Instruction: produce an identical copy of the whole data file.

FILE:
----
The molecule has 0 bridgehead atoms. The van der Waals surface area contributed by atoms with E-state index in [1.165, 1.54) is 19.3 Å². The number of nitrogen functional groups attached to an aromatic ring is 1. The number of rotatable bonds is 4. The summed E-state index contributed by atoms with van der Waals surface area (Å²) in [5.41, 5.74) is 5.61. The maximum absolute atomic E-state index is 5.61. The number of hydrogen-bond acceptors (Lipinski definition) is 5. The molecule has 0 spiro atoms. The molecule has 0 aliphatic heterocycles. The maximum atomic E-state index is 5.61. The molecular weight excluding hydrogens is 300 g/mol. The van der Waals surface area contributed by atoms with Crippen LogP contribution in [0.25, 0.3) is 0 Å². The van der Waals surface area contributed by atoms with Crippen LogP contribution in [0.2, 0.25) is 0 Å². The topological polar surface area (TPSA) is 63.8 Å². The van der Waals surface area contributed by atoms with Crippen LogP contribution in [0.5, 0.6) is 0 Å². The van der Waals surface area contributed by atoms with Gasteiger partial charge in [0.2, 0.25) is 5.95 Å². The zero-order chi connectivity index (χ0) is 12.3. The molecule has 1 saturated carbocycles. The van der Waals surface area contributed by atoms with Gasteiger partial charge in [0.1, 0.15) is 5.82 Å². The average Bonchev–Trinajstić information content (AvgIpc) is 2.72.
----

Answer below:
The molecule has 0 bridgehead atoms. The van der Waals surface area contributed by atoms with E-state index in [1.165, 1.54) is 19.3 Å². The number of nitrogen functional groups attached to an aromatic ring is 1. The number of rotatable bonds is 4. The summed E-state index contributed by atoms with van der Waals surface area (Å²) in [5.41, 5.74) is 5.61. The maximum absolute atomic E-state index is 5.61. The number of hydrogen-bond acceptors (Lipinski definition) is 5. The molecule has 0 spiro atoms. The molecule has 0 aliphatic heterocycles. The maximum atomic E-state index is 5.61. The molecular weight excluding hydrogens is 300 g/mol. The van der Waals surface area contributed by atoms with Crippen LogP contribution in [0.25, 0.3) is 0 Å². The van der Waals surface area contributed by atoms with Crippen LogP contribution in [0.2, 0.25) is 0 Å². The topological polar surface area (TPSA) is 63.8 Å². The van der Waals surface area contributed by atoms with Crippen LogP contribution in [0.5, 0.6) is 0 Å². The van der Waals surface area contributed by atoms with Gasteiger partial charge in [0.2, 0.25) is 5.95 Å². The zero-order chi connectivity index (χ0) is 12.3. The molecule has 1 saturated carbocycles. The van der Waals surface area contributed by atoms with Gasteiger partial charge in [0.1, 0.15) is 5.82 Å². The average Bonchev–Trinajstić information content (AvgIpc) is 2.72.